Saturday, June 28, 2008

C++: Avoid using assignments in constructors

In my post Coding better C++, I've suggested a list of techniques to improve C++ coding. I shall try to explain them one at a time in the future posts. In this post, I've talked about "4. Avoid using assignments in constructors, use initializer list to initialize members".

The initialize list is used to avoid double construction of a contained object. Take the following example:
  1 
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Class Student
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{
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public:
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Student ( const char *_name)
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{
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name = _name;
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}
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private:
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string name;
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};
We create an object of the Student, for example, in the following way.
 Student s (Abc);
The following executions take place:

1. string name is initialized
a. string::string() function is called
2. body of the Student::Student(const char *) constructor is called
3. the line name = _name is executed
a. string::operator=(const char *) function is called

A note to experts: we’ve ignored memory allocation steps and detailed assembly steps of the function calls to keep things simple.

As you can see the result of the step 1.a, string::string(), is discarded by step 3.a, string::operator=(const char *), the step 1.a is therefore redundant.

We can optimize this with the initializer list, in the following way:
  1 Class Student
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{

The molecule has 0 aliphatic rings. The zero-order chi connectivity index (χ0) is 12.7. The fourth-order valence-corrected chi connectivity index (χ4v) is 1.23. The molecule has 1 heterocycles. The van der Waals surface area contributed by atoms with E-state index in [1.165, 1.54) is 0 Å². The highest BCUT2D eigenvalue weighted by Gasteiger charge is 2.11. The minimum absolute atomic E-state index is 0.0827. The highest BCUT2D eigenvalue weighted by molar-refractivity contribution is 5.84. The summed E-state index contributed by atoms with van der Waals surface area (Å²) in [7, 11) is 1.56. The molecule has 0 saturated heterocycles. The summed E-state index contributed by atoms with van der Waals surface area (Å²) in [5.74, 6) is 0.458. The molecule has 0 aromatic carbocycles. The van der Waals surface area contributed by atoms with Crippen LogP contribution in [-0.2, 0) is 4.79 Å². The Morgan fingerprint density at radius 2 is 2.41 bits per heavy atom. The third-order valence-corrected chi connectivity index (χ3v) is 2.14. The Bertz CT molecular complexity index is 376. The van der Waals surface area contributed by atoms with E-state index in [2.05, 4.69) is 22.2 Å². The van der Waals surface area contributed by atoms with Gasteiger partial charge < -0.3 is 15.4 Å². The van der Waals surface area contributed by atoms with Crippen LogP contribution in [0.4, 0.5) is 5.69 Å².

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public:
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Student ( const char *_name) : name (_name)
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{
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}
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private:
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string name;
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};
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In this way, the string 'name' is initialized only once and with the value of _name and it calls the string::string(const char *) function directly.

Many optimizations require some kind of a trade-off. You often trade speed for clarity, simplicity, re-usability, or some other metric. But in this example, optimization requires no sacrifice at all. This constructor will generate the exact same Student object with the exception of improved performance.

3 comments:

Z said...

ahh! you just answered my question. Thank you very much. I thought, maybe you can also augment one more paragraph with this entry about initialization order; like member variables initialized using intialization-list go in the order in which they are declared - not depending on the list. I am asking you to augment this because its not very obvious to someone new to C++

luc said...

I think, in some cases the code becomes ugly through this type of member initialization.

If number of member variables in a class is quite a significant amount, then i guess the code becomes more readable when the initialization is doen through assignment inside the constructer.

Otherwise, the initialization technique mentioned here is definitely preferable.

M. Kaisar Ul Haque said...

@luc:

To me, the initializer list looks more beautiful than assignments in constructor. Well, may be, perception of the beauty of the code varies programmer to programmer. However, I wouldn't sacrifice a lot of performance because for this. Think a about a class that is being used rapidly in many places. If I can save one redundant assignment, I might be able to save a lot of CPU cycles. I would have optimized it as much as possible.


However, even if I sacrifice performance because of the beauty of the code, I would have documented it very well in my code so that no other programmer can claim I didn't consider the optimization. :)

Thanks!